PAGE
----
And worse, I thought. But I couldn’t say it. Not to my child, with his shiny eyes, who still believes in the Tooth Fairy, that Good always triumphs over Evil and that Death is just for the Old.  

The harsh reality is that every day over a 150,000 people die on our planet. And not just from old age, but from hunger, disease, accidents, neglect, acts of war, persecution and other unspeakable acts. 

And every day round these parts, we go shopping for the latest fashions when there are people who don’t even have a roof over their heads. We obsess over losing a few kilograms when there are people struggling to feed their children.We worry about getting a Late Pass where there are people who never made it to their destinations alive.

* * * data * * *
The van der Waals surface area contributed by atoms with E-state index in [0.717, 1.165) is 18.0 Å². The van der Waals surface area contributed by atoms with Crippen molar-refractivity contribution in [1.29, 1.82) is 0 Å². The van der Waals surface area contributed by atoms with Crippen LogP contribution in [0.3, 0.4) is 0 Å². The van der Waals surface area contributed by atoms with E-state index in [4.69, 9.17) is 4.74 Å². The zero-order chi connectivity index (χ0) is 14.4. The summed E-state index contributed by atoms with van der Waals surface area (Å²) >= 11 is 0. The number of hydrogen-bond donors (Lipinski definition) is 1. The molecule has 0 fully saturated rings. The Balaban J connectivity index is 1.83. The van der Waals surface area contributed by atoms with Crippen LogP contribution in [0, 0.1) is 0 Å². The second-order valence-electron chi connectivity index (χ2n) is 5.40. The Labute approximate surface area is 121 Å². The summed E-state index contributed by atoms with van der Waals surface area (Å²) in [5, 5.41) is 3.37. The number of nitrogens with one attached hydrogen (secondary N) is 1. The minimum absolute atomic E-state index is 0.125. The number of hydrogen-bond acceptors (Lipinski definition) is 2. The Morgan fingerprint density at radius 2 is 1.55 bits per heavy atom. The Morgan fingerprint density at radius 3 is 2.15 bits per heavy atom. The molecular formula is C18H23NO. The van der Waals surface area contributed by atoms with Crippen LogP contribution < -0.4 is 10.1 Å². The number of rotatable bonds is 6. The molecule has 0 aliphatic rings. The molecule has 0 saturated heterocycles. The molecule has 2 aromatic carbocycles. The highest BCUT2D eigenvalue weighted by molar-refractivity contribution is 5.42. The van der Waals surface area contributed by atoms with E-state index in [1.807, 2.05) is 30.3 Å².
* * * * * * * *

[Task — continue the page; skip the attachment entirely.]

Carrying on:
How do we find a balance between being overwhelmed by all the grief in the world and getting bogged down in the trivial minutiae of life? How can we, as a self-professed “Zero Populationist” once asked me, bring more children into this crowded, overheated, under-resourced planet of ours? 

There are a thousand answers to that last question but for me it is this: because a loved and happy and aware child, who is engaged with their community and the problems that it faces, is the most valuable investment we could possibly make in the future. Because, as one wise friend once replied to that same question, “my children are going to save this planet.” 

To all the mothers and fathers, sons and daughters, old and young, who have suffered these past days because of those fires, we are thinking of you. And we will send what help we can. 

______________________

Donations to the Red Cross Bushfire Appeal can be made using their secure online donations form or by phoning 1800 811 700 in Australia.